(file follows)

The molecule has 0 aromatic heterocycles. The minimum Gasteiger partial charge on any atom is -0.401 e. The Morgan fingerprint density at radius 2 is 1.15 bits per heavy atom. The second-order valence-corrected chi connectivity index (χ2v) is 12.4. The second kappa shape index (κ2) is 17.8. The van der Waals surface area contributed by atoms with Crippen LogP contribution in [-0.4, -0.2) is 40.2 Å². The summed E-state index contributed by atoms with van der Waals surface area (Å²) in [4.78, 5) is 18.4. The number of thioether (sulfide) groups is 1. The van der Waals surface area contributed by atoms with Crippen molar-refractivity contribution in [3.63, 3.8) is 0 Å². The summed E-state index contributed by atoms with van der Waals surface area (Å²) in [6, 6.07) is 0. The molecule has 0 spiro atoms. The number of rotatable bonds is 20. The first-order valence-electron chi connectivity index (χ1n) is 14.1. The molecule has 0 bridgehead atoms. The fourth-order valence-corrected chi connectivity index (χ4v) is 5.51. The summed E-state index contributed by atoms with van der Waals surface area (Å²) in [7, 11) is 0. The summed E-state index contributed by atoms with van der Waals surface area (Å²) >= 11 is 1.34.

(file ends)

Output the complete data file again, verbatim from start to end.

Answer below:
The molecule has 0 aromatic heterocycles. The minimum Gasteiger partial charge on any atom is -0.401 e. The Morgan fingerprint density at radius 2 is 1.15 bits per heavy atom. The second-order valence-corrected chi connectivity index (χ2v) is 12.4. The second kappa shape index (κ2) is 17.8. The van der Waals surface area contributed by atoms with Crippen LogP contribution in [-0.4, -0.2) is 40.2 Å². The summed E-state index contributed by atoms with van der Waals surface area (Å²) in [4.78, 5) is 18.4. The number of thioether (sulfide) groups is 1. The van der Waals surface area contributed by atoms with Crippen molar-refractivity contribution in [3.63, 3.8) is 0 Å². The summed E-state index contributed by atoms with van der Waals surface area (Å²) in [6, 6.07) is 0. The molecule has 0 spiro atoms. The number of rotatable bonds is 20. The first-order valence-electron chi connectivity index (χ1n) is 14.1. The molecule has 0 bridgehead atoms. The fourth-order valence-corrected chi connectivity index (χ4v) is 5.51. The summed E-state index contributed by atoms with van der Waals surface area (Å²) in [7, 11) is 0. The summed E-state index contributed by atoms with van der Waals surface area (Å²) >= 11 is 1.34.